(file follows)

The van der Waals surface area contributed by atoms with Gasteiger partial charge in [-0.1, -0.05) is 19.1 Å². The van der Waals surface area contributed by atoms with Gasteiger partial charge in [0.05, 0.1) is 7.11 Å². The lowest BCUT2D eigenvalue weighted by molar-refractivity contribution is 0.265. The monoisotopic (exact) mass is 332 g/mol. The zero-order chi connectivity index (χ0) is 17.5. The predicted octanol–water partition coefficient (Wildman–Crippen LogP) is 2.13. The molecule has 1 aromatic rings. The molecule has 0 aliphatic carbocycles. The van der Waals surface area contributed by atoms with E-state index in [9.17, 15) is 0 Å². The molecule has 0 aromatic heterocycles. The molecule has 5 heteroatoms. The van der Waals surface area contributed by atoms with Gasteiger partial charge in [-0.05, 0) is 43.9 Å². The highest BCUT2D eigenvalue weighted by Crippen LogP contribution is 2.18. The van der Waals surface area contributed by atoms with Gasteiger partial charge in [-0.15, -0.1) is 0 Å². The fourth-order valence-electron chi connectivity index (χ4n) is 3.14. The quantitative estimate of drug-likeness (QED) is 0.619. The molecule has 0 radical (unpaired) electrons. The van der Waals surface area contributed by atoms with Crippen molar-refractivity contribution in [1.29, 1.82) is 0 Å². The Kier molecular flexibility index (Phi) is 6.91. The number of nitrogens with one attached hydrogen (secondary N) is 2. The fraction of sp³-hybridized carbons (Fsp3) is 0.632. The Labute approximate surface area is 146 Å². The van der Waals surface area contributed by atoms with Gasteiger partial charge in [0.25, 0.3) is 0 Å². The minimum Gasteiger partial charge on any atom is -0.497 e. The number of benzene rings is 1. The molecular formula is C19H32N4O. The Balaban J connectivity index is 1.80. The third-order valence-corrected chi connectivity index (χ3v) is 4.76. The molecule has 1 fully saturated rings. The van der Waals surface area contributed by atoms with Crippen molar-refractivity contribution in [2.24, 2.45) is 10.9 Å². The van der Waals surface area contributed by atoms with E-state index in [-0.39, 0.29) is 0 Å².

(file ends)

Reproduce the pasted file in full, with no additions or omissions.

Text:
The van der Waals surface area contributed by atoms with Gasteiger partial charge in [-0.1, -0.05) is 19.1 Å². The van der Waals surface area contributed by atoms with Gasteiger partial charge in [0.05, 0.1) is 7.11 Å². The lowest BCUT2D eigenvalue weighted by molar-refractivity contribution is 0.265. The monoisotopic (exact) mass is 332 g/mol. The zero-order chi connectivity index (χ0) is 17.5. The predicted octanol–water partition coefficient (Wildman–Crippen LogP) is 2.13. The molecule has 1 aromatic rings. The molecule has 0 aliphatic carbocycles. The van der Waals surface area contributed by atoms with E-state index in [9.17, 15) is 0 Å². The molecule has 0 aromatic heterocycles. The molecule has 5 heteroatoms. The van der Waals surface area contributed by atoms with Gasteiger partial charge in [-0.05, 0) is 43.9 Å². The highest BCUT2D eigenvalue weighted by Crippen LogP contribution is 2.18. The van der Waals surface area contributed by atoms with Gasteiger partial charge in [-0.15, -0.1) is 0 Å². The fourth-order valence-electron chi connectivity index (χ4n) is 3.14. The quantitative estimate of drug-likeness (QED) is 0.619. The molecule has 0 radical (unpaired) electrons. The van der Waals surface area contributed by atoms with Crippen molar-refractivity contribution in [1.29, 1.82) is 0 Å². The Kier molecular flexibility index (Phi) is 6.91. The number of nitrogens with one attached hydrogen (secondary N) is 2. The fraction of sp³-hybridized carbons (Fsp3) is 0.632. The Labute approximate surface area is 146 Å². The van der Waals surface area contributed by atoms with Gasteiger partial charge in [0.25, 0.3) is 0 Å². The minimum Gasteiger partial charge on any atom is -0.497 e. The number of benzene rings is 1. The molecular formula is C19H32N4O. The Balaban J connectivity index is 1.80. The third-order valence-corrected chi connectivity index (χ3v) is 4.76. The molecule has 1 fully saturated rings. The van der Waals surface area contributed by atoms with Crippen molar-refractivity contribution in [2.24, 2.45) is 10.9 Å². The van der Waals surface area contributed by atoms with E-state index in [-0.39, 0.29) is 0 Å².